What Off Road Motorcycle Equipment Do I Need?
If you want to ride a motorcycle off road, you’ll find you need different kit to what you’d use for road riding. Here are our top tips for what you really need:
Obviously. You’ll notice that off-roading helmets are a different shape and generally don’t have a visor, but like every other motorcycle helmet you must spend time making sure it fits properly. Try it on, do up the strap and check it doesn’t move around on your head (get a friend to try and turn it). Always buy new, and look for British Standard BS6658 or United Nations Standard ECE 22.05.
Because the last thing you need is mud in your eye. Don’t forget to try them on with the helmet before you buy them.
And we do mean proper motorcycling gloves. Bear in mind that they’ll quite likely get wet, so if you don’t want to ride in damp gloves, think about having a spare pair with you. For this reason, hefty leather gloves are less useful than a tough pair of textile gloves, with Kevlar or plastic reinforced knuckles if you want to protect your fingers.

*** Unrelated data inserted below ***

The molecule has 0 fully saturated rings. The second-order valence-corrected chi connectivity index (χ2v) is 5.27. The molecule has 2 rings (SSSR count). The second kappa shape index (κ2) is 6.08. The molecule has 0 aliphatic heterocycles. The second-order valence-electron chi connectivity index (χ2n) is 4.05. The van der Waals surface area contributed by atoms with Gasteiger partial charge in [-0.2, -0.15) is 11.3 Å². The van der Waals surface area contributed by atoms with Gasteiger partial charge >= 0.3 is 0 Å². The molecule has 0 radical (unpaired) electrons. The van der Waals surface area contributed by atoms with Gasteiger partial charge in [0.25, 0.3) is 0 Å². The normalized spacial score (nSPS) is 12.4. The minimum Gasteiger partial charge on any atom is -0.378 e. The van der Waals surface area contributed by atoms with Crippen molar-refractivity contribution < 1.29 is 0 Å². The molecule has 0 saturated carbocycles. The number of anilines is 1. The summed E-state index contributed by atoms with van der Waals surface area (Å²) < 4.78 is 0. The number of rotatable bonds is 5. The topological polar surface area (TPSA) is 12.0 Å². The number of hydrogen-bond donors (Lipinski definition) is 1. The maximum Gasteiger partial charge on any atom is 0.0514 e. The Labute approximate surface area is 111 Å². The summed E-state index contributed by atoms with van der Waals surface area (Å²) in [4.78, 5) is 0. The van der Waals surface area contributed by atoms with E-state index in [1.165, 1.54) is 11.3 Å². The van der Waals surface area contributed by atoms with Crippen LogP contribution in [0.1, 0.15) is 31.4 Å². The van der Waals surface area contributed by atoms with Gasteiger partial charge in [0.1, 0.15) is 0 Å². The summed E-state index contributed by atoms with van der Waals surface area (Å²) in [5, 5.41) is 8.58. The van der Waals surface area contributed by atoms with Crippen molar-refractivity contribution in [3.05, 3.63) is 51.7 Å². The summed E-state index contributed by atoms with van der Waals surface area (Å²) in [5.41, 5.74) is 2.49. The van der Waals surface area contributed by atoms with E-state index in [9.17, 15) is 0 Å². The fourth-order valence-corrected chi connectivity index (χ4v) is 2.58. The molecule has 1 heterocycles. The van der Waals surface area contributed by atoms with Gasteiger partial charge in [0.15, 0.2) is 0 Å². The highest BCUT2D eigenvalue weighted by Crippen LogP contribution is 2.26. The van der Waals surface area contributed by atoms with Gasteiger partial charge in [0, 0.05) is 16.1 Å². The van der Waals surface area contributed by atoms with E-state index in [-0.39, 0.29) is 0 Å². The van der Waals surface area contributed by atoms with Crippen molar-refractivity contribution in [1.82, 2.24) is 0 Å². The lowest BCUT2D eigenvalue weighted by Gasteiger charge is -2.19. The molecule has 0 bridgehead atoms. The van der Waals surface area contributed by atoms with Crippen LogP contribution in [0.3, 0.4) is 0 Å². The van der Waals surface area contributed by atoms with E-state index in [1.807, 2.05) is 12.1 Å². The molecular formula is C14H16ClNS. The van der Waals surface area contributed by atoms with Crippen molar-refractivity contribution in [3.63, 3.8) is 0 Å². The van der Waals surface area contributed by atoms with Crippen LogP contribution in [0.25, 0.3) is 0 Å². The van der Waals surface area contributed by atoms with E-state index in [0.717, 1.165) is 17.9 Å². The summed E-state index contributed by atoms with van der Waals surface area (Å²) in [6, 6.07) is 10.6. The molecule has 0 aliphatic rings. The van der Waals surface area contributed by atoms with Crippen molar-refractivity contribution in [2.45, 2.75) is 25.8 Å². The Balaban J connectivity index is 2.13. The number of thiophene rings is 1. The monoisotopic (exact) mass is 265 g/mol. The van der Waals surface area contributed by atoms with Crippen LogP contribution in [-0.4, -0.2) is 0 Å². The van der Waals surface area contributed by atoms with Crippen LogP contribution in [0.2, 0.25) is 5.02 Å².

Off road boots tend to be more rigid than road-riding boots. The first time you land in a ditch with a motorbike on your leg, you’ll understand why. But you still need to be able to operate the controls, so make sure you can move your feet. Try walking around in them before you set out on a 12-day ride.
Most off road riders put their protection under the shirt and trousers. How much to wear depends partly on what you plan to do. For motocross and enduro racing it’s essential to protect your ribs and internal organs. Gentler riding might demand less, but since you can expect to fall off a few times, basic armour and a kidney belt will save you some bruises.
Trousers (or pants)
Padded or armoured, to protect you from the inevitable knocks. You’ll notice they’re looser and more breathable than road riding trousers. That’s because off-roading is a lot more strenuous!
You could ride in any loose sports shirt, but avoid anything close fitting. Not only will you build up a sweat, if it gets caught on anything it’ll tear and you’ll find your skin is uncomfortably close to the action.
Don’t forget a good lock. Off road bikes are only too easy to steal, and you don’t want to make it any easier. Getting a security marking like Datatag can help, too.
If you’re starting out, talk to your trainer, or the club you’re riding with, or ask a motorcycling expert through the Get On community. Go to a dealer who knows about off-road riding. For more tips, go to www.rideoffroad.co.uk .